1. Peel and chop the onion and finely slice the garlic. Add to a sauté pan with oil over a low heat.

2. Add the rice and stir for a couple of minutes until the edges start to turn translucent.

3. Pour over the wine and a little stock, and stir in.

4. Chop the mushrooms into small pieces (I do mine a few millimetres thick, but half an inch wide, if that makes any sense!) Add to the pan and stir in.

5. Keep adding the stock a little at a time, stirring stirring stirring. People pretend that making risotto is hard, but as long as you keep it on a low heat, add stock when it starts to dry out, and stir it a lot, you’ll be fine!

6. Finely chop the herbs (I pop mine in a teacup and go at it with kitchen scissors) and add most of them to the pan. Keep some to one side to garnish.

7. When the rice is al dente (slightly crunchy but edible) or softer depending on personal preference, remove from the heat and spoon into bowls.

If you want a more substantial meal, serve with a big pile of green veg. Would also go really well with chunks of roasted root veg, eg sweet potato, parsnip, butternut squash.

Make It Posh variations:

If you aren’t a vegan, this would be delicious with a tablespoon of mascarpone stirred in before serving, or cream. Also could be lovely topped with Brie, if I wasn’t giving all that up.. Or goats cheese…

Feel free to make with arborio rice, add rosemary instead of thyme, grate some lemon rind in, use red onions or shallots instead of white onions – this is a base, play with it!

Jack Monroe. Twitter: @MsJackMonroe


*(Prices calculated at Sainsburys, using the Basics range where available. Costs checked on date of publication against ASDA SmartPrice, Tesco Value, Morrisons Value and Waitrose Essentials. Some variation between major supermarkets but most items widely available at similar price.)

Red Lentil Bolognese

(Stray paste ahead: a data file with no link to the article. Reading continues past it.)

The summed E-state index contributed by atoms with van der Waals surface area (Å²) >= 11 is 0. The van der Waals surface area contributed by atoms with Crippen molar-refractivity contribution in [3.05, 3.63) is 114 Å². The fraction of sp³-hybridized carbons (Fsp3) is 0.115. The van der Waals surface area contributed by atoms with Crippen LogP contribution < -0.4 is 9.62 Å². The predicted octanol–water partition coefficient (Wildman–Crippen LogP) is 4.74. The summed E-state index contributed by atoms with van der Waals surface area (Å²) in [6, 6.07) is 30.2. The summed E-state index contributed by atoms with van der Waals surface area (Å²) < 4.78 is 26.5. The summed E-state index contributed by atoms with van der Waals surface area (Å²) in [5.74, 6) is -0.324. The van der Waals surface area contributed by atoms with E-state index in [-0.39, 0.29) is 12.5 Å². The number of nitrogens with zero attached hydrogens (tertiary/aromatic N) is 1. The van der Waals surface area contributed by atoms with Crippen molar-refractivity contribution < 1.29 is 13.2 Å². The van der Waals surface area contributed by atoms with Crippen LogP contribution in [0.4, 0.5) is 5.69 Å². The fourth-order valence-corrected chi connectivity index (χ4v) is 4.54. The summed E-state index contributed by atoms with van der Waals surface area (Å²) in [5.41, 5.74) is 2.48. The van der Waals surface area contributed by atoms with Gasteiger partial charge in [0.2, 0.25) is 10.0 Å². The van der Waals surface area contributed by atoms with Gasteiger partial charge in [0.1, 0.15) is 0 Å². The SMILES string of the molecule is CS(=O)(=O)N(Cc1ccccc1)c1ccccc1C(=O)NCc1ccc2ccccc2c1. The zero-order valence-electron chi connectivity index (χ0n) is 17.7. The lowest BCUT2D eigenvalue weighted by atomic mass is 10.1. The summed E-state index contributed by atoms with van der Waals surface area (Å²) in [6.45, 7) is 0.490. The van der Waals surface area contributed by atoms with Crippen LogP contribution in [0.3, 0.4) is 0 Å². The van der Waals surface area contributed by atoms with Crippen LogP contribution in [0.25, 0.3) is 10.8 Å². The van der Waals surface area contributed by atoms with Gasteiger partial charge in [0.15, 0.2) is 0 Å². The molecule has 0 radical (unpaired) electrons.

This meat-free Bolognese sauce is perfect over a bowl of pasta and topped with a handful of grated cheese. Allow 70 to 100g of dried pasta per person. I like to eat mine with some garlic bread as well, to mop up any leftover sauce.

Serves 2

1 onion
1 clove of garlic
1 carrot
1 tablespoon oil
a fistful of fresh thyme
a fistful of fresh parsley
1 vegetable stock cube
50ml red wine
1 x 400g carton or tin of c hopped tomatoes
100g dried brown or red lentils, rinsed
optional: 2 tablespoons tomato purée or tomato ketchup, to thicken the sauce
grated strong hard cheese, to serve

Peel and slice the onion, peel and crush the garlic, and put both into a large sauté or non-stick frying pan. Wash the carrot then grate into the pan and add the oil. Put on a low heat and fry gently, stirring occasionally to prevent sticking and burning.

Chop the herbs – I place mine in a tea cup and cut into them with kitchen scissors – then add to the carrot, onion and garlic in the pan.

When the onions are softened, crumble in the stock cube and add the wine, chopped tomatoes, tomato purée or ketchup, if using, and lentils. Stir in and simmer over a low heat for 20 minutes, or until the lentils are al dente (I like them to have a bit of a bite). You may need to add a small teacup of water if the sauce looks too dry, but use your judgement.

Once the lentils are done, it’s ready to serve. As with any Bolognese, this is delicious topped with a grating of strong hard cheese.

Tips: You can use up any spare Bolognese mixture as a topping for Penny Pizzas. This is also good cold or reheated, stuffed in a pitta or wrap with some grated cheese for next day’s lunch.

‘Lentil Bolognese’ recipe from A Girl Called Jack by Jack Monroe.

Twitter: @MsJackMonroe Facebook: http://www.facebook.com/agirlcalledjack